Soccer

When own goal ogres become our heroes

Johannesburg – It is unfortunate for players to score an own goal, but it turns sweeter when they atone for their mistake.

Whether it is making amends for an earlier error or cancelling out good work that had already been done, players sometimes find themselves on both sides of the scoresheet at some point in their careers.

Former Orlando Pirates defender and captain Lucky Lekgwathi knows all too well what goes on in the mind of a player who has just scored an own goal.

Having been in this situation before, when playing against Zimbabwean club Dynamos, Lekgwathi confessed: “You feel like the world is ending.”

Lekgwathi was speaking in the wake of Pirates defender Ntsikelelo Nyauza’s own goal against AmaZulu last weekend.

The now-retired former captain said he was proud of players who went from being villains to heroes by making up for their own goals in the same game.

“It’s never easy because a lot goes on in your mind. You feel like you’ve let your team-mates, the club and the supporters down. That’s when you need their support most. But if you are not mentally strong, it is not easy to come back from this setback,” Lekgwathi said.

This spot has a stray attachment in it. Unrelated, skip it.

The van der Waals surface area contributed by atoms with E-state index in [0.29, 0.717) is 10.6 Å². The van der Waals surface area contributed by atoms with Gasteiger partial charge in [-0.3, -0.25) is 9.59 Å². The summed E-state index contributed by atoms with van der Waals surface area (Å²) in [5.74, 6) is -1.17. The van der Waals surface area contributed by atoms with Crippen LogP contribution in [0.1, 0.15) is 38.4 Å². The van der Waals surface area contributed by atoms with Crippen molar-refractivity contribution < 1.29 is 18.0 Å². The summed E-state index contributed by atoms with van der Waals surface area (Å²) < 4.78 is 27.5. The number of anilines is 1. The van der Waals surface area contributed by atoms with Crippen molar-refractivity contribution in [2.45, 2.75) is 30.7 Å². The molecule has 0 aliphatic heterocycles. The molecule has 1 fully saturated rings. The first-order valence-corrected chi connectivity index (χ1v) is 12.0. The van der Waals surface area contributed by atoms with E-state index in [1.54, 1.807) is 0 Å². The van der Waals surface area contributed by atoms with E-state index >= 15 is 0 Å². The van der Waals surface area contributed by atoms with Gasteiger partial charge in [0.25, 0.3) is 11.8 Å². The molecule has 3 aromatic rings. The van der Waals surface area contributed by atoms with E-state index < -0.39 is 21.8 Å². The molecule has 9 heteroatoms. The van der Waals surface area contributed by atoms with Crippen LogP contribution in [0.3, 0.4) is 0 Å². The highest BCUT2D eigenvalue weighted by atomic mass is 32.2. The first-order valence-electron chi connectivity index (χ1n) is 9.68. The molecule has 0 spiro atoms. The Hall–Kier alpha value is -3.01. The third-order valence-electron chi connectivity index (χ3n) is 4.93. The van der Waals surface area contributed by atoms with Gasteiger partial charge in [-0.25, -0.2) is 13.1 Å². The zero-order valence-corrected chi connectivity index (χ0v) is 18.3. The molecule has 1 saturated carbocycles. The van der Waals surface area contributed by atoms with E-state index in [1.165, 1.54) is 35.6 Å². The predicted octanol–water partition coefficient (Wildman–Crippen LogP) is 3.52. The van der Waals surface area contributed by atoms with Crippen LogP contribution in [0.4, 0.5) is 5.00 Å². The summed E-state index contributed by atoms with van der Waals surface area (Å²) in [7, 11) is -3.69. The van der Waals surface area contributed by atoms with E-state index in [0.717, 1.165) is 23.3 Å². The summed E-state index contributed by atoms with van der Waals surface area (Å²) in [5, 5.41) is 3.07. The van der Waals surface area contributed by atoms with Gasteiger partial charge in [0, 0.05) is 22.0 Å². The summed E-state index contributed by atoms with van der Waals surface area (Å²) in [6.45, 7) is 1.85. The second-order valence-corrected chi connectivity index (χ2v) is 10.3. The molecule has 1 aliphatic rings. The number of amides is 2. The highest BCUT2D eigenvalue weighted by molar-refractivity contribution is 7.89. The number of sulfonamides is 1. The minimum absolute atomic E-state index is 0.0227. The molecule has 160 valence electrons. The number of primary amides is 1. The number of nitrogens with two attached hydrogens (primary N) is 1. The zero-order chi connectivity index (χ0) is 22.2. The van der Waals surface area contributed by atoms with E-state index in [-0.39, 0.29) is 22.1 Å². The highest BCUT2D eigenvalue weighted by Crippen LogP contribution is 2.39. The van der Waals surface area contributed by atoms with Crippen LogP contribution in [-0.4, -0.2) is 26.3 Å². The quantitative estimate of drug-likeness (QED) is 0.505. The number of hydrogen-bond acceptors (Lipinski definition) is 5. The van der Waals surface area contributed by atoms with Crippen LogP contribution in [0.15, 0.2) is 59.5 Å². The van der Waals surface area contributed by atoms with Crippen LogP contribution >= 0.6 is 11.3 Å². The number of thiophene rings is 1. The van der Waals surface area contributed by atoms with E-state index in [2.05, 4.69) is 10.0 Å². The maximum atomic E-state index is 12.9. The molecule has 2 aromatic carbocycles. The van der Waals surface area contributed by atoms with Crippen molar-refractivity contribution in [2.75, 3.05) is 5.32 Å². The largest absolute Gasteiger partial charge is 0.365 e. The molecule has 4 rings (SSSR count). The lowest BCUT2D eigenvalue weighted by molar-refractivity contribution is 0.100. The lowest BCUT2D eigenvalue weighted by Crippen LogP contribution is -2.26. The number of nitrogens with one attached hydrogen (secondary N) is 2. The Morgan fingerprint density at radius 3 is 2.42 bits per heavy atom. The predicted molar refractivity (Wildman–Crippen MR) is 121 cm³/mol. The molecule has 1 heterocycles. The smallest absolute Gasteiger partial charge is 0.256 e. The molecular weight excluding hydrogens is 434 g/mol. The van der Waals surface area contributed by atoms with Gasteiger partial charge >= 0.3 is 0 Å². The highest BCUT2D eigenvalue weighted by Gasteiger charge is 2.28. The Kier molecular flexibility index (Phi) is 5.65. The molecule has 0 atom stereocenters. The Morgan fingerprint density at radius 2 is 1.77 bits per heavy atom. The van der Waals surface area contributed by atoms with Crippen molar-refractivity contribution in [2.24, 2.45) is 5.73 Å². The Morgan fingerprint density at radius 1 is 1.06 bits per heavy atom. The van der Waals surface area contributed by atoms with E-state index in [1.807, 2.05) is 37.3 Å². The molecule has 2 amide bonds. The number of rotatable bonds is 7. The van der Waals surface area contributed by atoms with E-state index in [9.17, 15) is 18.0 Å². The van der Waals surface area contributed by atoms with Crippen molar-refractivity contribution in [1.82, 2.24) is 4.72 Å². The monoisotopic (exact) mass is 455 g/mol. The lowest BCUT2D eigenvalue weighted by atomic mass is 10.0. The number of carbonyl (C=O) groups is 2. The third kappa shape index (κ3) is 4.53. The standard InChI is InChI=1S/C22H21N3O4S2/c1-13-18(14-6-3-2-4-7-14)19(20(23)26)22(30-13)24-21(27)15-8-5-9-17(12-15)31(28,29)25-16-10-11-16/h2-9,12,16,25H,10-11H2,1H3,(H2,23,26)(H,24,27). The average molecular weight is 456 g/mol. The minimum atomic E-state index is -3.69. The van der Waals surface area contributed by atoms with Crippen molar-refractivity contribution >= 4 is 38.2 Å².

Last week, Nyauza became the latest player in the Premier Soccer League to score past his own goalkeeper when he netted for AmaZulu in a league game.

However, the Pirates defender redeemed himself and netted at the other end during the same game – scoring the maiden brace of his career. Lekgwathi said that after scoring an own goal, a player becomes more motivated to atone for his mistake.

“You double your efforts because you want to make up for it. But you can end up committing more errors if you try too much.”

Nyauza joined the growing, strange list of those who have scored for both teams in one game.

Like Nyauza, Siyanda Xulu made the list two seasons ago when he netted for Maritzburg United against his club Kaizer Chiefs. He made up for it later by scoring for the club that was paying his salary.

Nyauza similarly spared himself some embarrassment when he found the back of the net – on the right end of the pitch this time – to lift the heavy burden of his own goal off his shoulders.

In September, Manchester United striker Marcus Rashford atoned for his error when he netted for England against Slovakia after putting the ball in his own net earlier in the game, which was a World Cup qualifier.

Two seasons ago, former Chelsea captain John Terry went from zero to hero by rescuing a dramatic point for the Blues against Everton.

Terry made up for scoring an own goal by back-heeling in the equaliser in the eighth minute of added time.

Lekgwathi said there was nothing quite like making up for a mistake.

“So many things go through your mind, but there is no feeling like the one when you score at the right end.”

Original Article

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